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Disneyland's Rise of the Resistance ride opens, new theme park era begins

This Star Wars ride is unlike any Disney attraction, and it's now open on both coasts.

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During Rise of the Resistance, you'll meet Lt. Bek.

Bridget Carey/CNET

Disney's newest attraction is more an experience than it is a typical theme park ride. Guests are dropped into the action of a Star Wars movie with a 20-minute adventure that blends high-tech tricks, immersive theater storytelling and full-on movie sets to create a new class of theme park entertainment.

The ride is called Rise of the Resistance, and it's the key spectacle of Disney's Star Wars-themed land, Galaxy's Edge. It's now open at California's Disneyland after debuting last month at Disney's Hollywood Studios park in Florida.

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Disney has long talked about this as its most ambitious, technically advanced attraction. The story takes guests through several ride systems in a multipart narrative with all the stars of the new trilogy. A hologram of Rey gives you your mission briefing. A transport ship takes you off planet, piloted by life-size animatronic aliens. But something goes wrong. The First Order captures you aboard a star destroyer, escorting you past rows of Stormtroopers into a holding cell. Your escape is on a trackless droid-driven transport shuttle that whips you around movie-scale sets in an unpredictable way as you dodge blaster fire -- all while Kylo Ren personally hunts you down. 

But good luck being among the first to ride it. For now there's no standby line option at either Disney World or Disneyland. To get a spot on the ride, guests have to use an app to request a "boarding group." That means you have to be inside the park, open the My Disney Experience app, request to join a boarding group, and hope you get called back to ride before the park closes. Since this virtual queue system debuted, all boarding groups have typically been distributed 30 minutes after park opening, and guests have no guarantee on what time they'll ride or even if they'll get the chance to ride.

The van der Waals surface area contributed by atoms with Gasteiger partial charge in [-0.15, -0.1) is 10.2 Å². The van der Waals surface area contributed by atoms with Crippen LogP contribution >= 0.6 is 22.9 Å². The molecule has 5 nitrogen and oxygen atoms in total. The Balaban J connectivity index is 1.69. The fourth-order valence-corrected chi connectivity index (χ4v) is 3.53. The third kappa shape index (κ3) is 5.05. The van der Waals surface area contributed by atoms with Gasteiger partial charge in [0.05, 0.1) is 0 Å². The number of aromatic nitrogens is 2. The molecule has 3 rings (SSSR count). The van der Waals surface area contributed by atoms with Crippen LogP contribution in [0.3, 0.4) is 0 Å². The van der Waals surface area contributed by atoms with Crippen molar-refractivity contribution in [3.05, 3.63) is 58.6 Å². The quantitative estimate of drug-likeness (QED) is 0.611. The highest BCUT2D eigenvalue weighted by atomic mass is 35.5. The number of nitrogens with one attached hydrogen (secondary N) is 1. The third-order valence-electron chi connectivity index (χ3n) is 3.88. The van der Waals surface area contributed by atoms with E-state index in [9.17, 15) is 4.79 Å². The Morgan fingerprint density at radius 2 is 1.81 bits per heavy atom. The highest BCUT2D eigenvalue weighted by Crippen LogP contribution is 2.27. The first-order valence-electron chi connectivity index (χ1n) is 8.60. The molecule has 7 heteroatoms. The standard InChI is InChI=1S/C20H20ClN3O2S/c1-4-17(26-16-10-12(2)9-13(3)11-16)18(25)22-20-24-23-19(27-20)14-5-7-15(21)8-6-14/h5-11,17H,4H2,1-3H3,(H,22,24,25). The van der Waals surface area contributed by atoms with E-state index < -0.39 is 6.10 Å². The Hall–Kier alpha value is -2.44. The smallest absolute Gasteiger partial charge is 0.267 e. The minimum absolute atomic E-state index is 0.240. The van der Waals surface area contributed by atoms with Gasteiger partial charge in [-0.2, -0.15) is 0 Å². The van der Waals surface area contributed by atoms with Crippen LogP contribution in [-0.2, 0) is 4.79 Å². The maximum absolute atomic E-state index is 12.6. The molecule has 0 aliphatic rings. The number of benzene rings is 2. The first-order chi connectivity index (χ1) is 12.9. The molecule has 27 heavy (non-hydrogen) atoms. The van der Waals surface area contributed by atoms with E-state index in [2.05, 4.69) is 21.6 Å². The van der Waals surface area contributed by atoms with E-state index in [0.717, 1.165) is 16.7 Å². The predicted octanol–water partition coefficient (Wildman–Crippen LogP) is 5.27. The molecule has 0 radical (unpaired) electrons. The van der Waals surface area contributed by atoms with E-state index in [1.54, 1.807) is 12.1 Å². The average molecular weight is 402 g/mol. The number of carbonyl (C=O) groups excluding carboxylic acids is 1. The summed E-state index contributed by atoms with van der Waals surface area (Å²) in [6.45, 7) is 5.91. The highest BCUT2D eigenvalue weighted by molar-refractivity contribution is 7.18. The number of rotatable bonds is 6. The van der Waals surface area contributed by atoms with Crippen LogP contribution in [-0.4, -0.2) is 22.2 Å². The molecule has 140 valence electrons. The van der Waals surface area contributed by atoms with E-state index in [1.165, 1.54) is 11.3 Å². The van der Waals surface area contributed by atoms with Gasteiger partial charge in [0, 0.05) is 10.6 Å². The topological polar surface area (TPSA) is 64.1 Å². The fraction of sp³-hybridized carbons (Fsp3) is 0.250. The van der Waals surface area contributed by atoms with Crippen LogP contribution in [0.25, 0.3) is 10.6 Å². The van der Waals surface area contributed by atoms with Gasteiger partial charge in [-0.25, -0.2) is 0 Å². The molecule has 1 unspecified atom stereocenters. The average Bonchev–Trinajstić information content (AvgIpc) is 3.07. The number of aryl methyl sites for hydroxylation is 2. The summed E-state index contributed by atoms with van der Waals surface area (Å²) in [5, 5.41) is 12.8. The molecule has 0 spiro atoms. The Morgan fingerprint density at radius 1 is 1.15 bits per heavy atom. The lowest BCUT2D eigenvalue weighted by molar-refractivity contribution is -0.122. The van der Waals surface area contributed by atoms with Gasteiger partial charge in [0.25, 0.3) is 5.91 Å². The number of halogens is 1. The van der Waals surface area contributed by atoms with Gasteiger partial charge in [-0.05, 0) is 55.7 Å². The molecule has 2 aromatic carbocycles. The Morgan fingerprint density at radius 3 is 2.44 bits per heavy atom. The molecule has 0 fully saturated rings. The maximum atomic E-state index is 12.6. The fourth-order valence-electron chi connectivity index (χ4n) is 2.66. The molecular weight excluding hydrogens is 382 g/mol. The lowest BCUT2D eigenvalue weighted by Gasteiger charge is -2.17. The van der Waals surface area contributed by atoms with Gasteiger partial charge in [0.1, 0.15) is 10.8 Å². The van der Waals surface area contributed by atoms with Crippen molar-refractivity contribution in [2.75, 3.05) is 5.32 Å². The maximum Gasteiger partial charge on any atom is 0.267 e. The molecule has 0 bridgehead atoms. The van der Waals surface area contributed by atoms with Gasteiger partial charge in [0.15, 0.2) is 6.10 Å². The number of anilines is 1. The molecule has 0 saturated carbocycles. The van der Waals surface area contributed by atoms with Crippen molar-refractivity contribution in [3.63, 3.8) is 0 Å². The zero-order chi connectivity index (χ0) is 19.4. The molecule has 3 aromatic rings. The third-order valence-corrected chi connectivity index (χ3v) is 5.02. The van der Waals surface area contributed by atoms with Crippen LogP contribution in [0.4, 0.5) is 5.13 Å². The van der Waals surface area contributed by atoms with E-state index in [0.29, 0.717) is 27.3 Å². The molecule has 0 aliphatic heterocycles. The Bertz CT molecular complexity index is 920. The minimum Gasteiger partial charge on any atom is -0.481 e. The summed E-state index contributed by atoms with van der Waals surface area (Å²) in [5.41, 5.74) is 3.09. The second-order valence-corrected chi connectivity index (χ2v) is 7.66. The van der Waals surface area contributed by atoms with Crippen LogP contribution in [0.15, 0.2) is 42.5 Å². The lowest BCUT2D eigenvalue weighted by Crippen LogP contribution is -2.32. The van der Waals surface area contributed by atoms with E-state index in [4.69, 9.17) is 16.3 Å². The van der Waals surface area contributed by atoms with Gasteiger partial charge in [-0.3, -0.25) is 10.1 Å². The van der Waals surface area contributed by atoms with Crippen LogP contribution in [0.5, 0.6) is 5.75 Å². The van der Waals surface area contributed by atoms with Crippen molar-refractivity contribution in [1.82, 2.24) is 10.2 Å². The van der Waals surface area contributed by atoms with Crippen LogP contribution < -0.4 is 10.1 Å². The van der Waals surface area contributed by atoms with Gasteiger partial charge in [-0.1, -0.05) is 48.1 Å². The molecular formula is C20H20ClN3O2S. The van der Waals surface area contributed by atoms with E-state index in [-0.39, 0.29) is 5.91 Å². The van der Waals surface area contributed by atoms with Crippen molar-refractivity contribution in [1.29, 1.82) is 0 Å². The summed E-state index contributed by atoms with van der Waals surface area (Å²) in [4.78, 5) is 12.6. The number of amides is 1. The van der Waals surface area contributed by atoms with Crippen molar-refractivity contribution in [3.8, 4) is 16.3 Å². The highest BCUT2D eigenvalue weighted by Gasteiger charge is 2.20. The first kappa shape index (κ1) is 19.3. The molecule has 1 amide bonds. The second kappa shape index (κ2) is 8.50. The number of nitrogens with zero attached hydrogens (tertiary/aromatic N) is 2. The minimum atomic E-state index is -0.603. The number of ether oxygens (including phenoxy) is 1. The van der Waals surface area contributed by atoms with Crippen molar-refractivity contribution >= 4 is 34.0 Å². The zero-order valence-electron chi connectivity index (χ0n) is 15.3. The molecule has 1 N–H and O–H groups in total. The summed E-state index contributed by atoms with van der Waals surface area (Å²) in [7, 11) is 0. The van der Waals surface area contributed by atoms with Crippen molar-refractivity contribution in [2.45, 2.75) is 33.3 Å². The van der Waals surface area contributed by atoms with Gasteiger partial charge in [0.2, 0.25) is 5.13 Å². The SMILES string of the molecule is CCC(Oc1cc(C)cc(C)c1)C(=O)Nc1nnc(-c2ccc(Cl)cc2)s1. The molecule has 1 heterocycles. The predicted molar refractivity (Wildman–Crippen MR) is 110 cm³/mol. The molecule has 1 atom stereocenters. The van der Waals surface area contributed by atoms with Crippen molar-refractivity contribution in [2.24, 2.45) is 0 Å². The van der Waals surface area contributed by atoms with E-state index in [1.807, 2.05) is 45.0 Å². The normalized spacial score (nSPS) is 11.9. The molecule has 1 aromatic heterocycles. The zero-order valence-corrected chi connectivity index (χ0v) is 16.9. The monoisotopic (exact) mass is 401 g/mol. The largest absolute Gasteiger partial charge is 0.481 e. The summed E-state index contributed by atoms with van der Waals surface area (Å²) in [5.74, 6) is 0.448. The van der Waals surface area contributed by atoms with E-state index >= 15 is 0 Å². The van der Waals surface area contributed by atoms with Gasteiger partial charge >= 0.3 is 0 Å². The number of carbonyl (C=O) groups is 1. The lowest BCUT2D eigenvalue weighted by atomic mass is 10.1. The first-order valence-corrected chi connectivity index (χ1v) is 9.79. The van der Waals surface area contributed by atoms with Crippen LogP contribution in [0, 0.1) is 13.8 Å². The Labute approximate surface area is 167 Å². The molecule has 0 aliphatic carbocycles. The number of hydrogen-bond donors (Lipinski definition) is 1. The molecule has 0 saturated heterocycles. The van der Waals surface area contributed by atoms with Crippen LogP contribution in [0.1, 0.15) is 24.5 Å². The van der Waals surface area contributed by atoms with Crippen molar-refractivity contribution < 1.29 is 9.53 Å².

Is it worth the hassle? The answer is an easy yes for any fan. I rode it during a media preview before the Florida opening. There have been Star Wars rides made before, but Rise is the most unique Disney attraction I've ever seen. It plays with your mind -- changing the typical narrative of a ride by moving you between different areas, mixing people and animatronics and screens as you're shuffled between environments, at a scale you don't typically see in a ride.

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Rise of the Resistance shuffles guests between different cinematic scenes, getting the guests up close with the First Order.

Bridget Carey/CNET

From start to finish I was in awe of how fast it all was happening, trying to figure out how Disney was pulling off all these effects. This is the first time I've felt so close to the action with the main stars of the saga. And I found myself so moved by it all -- screaming "WHAT!?" over and over again as we zipped around in our escape transport.

You're not on some side mission in the Star Wars universe, passively watching. You're part of the story. And that's what makes this Galaxy's Edge land different from the other classic Disney-themed areas of Tomorrowland or Adventureland.

We've seen this immersive shift slowly emerge. Disney's Avatar-themed Pandora in Animal Kingdom is a place to role-play as a eco-tourist on an alien planet, discovering small details of storytelling tucked in among all the scenery and food. Toy Story Land at Hollywood Studios puts you with Woody's crew inside Andy's backyard, with toy soldiers marching in the crowds. And there's the gem that kickstarted the trend, at Disney's rival Universal Studio's Wizarding World of Harry Potter, where guests can design their own wand that interacts with the elements in the magical Hogsmeade village.

We're seeing this trend level-up with the newly announced Super Nintendo World at Universal Studios Japan, still under construction. When it opens later this year, guests will be transported into a colorful world pulled from a classic Mario game. A wristband called the Power Up Band will activate different elements in the world, like, say, a giant floating question-mark block, with activity logged in a smartphone app.

Immersing guests in a universe now means blending theatrics with technology to make us believe we're in an experience -- instead of just a ride.

Originally published Dec. 4.
Update, Jan. 17: Adds details about the ride opening in Disneyland, boarding group reservations and Universal's upcoming Super Nintendo World.